Lattice Engines also imports data from the clients own systems, although of course this isn’t shared with anyone else. Again, there’s some clever technology needed to recognize individuals and companies across multiple sources. Lattice Engines doesn’t try to link personal and business identities for individuals.

All this information is placed in a timeline so that modeling systems can look at events before and after the target activities. The models themselves are built automatically, once users specify the target activity, product, and time horizon. Users can then build a list of customers or prospects, have the model score it, and send high-ranking names to marketing or sales for further contact. Results can be exported to a marketing automation system or appear within the sales person’s CRM interface. Lattice Engines is directly integrated with cloud-based CRM from, Microsoft Dynamics, and Oracle, and via file transfer with SAP CRM. Users can export lists to Excel and Marketo, with connectors for Eloqua and other marketing automation systems on the way.

The net result of this is a single system that performs all the tasks needed to exploit the wide range of information available about customers and prospects.  Marketers could theoretically use separate systems for each step in the process, and integrate the results for themselves.  But few really have the skills to do this.  And, in most cases, it would be more expensive than purchasing a single system like Lattice Engines.  It's particularly helpful that Lattice Engines supports both prospecting and customer management -- further reducing the need for multiple products, and further encouraging cooperation between marketing and sales departments. 

Pricing for Lattice Engines starts at $75,000 per year and grows based on the number of data sources and sales users. Client data volume doesn't affect the cost, since Lattice Engines’ own databases are vastly larger than any client data. The company has close to 50 deployments, nearly all at large B2B marketers including Dell, HP, Microsoft, ADP, and Staples.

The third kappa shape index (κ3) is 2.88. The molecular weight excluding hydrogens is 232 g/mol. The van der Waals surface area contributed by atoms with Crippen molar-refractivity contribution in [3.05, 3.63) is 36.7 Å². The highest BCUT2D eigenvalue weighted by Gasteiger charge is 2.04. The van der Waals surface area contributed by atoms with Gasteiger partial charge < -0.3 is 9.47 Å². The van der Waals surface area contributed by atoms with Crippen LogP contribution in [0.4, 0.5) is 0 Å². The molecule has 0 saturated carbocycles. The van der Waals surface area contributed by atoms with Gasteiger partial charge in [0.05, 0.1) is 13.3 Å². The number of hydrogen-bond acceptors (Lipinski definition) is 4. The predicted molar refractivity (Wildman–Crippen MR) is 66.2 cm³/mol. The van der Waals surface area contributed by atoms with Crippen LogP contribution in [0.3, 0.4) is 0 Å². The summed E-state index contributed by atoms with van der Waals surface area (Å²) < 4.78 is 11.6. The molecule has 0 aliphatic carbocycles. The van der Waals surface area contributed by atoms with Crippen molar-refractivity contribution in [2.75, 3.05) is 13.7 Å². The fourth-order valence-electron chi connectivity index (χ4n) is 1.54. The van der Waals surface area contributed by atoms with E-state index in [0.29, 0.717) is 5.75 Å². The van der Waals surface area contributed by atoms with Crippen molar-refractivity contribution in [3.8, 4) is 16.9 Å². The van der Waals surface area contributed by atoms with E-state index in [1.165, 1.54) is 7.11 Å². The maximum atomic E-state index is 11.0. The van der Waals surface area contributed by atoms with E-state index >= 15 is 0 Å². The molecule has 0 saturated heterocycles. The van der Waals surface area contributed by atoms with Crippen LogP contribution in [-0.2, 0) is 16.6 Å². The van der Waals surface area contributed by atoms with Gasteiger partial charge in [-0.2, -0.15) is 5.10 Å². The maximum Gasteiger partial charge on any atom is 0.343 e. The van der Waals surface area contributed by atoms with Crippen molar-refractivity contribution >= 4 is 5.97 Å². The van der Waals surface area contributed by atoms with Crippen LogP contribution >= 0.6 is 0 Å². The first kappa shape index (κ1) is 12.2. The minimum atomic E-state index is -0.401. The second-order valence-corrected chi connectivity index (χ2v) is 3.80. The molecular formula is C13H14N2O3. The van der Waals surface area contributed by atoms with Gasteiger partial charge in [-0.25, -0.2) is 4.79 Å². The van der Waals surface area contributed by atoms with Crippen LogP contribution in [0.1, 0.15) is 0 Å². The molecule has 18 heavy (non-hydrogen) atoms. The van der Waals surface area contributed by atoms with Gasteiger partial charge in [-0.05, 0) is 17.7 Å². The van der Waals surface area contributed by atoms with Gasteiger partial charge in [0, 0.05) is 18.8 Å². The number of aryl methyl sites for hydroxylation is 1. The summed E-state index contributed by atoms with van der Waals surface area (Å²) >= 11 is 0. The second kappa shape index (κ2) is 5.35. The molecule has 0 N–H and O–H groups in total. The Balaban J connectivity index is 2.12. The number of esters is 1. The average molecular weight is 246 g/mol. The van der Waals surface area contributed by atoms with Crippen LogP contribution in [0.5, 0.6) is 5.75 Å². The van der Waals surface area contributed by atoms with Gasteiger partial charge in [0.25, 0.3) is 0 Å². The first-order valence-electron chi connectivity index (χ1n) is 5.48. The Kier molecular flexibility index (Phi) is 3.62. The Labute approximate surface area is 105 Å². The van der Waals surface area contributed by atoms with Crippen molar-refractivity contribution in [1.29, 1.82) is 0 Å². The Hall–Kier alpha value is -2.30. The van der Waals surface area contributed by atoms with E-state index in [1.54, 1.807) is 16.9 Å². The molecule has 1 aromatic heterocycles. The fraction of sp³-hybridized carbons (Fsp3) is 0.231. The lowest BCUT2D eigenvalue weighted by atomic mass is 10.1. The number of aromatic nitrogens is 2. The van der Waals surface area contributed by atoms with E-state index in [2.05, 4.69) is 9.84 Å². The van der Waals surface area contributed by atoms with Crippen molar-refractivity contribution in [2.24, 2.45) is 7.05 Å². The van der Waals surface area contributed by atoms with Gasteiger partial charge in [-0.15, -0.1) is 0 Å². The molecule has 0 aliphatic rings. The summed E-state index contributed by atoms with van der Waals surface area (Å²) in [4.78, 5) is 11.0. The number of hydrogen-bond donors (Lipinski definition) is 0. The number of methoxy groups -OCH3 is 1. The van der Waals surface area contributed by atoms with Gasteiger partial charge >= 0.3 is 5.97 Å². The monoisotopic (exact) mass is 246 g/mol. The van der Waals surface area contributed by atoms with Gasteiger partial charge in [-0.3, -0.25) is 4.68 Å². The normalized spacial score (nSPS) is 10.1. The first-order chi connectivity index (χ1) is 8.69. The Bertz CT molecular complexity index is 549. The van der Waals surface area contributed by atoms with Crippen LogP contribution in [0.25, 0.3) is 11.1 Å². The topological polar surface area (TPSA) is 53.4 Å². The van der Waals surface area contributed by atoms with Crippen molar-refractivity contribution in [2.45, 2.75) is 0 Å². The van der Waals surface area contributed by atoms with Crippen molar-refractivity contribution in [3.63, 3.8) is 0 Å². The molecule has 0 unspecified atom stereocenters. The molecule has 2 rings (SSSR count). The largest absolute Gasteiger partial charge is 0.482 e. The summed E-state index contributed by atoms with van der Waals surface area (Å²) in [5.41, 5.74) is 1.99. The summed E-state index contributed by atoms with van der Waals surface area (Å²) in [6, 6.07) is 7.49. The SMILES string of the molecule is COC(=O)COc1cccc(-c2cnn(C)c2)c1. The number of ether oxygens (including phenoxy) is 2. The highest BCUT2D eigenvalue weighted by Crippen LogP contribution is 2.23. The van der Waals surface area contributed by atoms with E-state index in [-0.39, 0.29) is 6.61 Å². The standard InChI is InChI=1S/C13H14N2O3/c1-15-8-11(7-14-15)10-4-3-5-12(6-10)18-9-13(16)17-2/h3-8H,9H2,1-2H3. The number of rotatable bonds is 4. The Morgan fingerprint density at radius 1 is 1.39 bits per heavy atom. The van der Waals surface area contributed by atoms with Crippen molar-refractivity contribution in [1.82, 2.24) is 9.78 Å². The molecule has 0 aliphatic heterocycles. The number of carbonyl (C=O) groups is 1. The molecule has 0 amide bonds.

Thursday, April 11, 2013

Adometry Combines Attribution with Optimization

So…my last two posts on attribution systems (MMA and VisualIQ ) were among the least popular ever, right down there with Marketing Lessons from Chernobyl (which, let’s face it, was in pretty poor taste). But vox populi isn’t always vox Dei, eh? I think it’s an important topic, so here we go again.

The lucky recipient of that less-than-stirring introduction is Adometry, which in no way deserves any disrespect. From humble beginnings in click fraud prevention, they have grown in recent years to be one of the leaders in algorithmic response attribution. Their latest expansion moves them beyond digital channels to offline media including direct mail, television, and print. They have also moved from attributing past results to using predictive models to optimize current and future campaigns. Impressive.

The core of Adometry’s attribution methodology is to compile the sequence of marketing messages seen by each individual, and then compare results of individuals whose sequence differs by only one message. Any difference in results is then attributed to that message. This is conceptually simple, but requires clever treatments to handle low volumes for specific sequences and to isolate the impact of attributes such as placement, time slot, creative, and list segment. Adometry also lets users model against multiple events in the customer life cycle, such as sign-ups, first purchase, and repeat purchase. It calls these all conversions, which I personally found a bit confusing but suppose would quickly get used to.

The system also classifies each conversion as attributable, multi-touch, and multi-channel, depending on whether it was linked to at least one message (attributable), to multiple messages (multi-touch) and to messages in multiple channels (multi-channel). For each category, it shows the conversion count and revenue: so, for example, you see the number and revenue for multi-touch repeat purchases. That’s a lot of information to digest, but does give a great deal of insight into the effect of different promotions and channels on different parts of the business. This encourages marketers to look beyond any single measure, such as cost per order, that tells only a small part of the business story.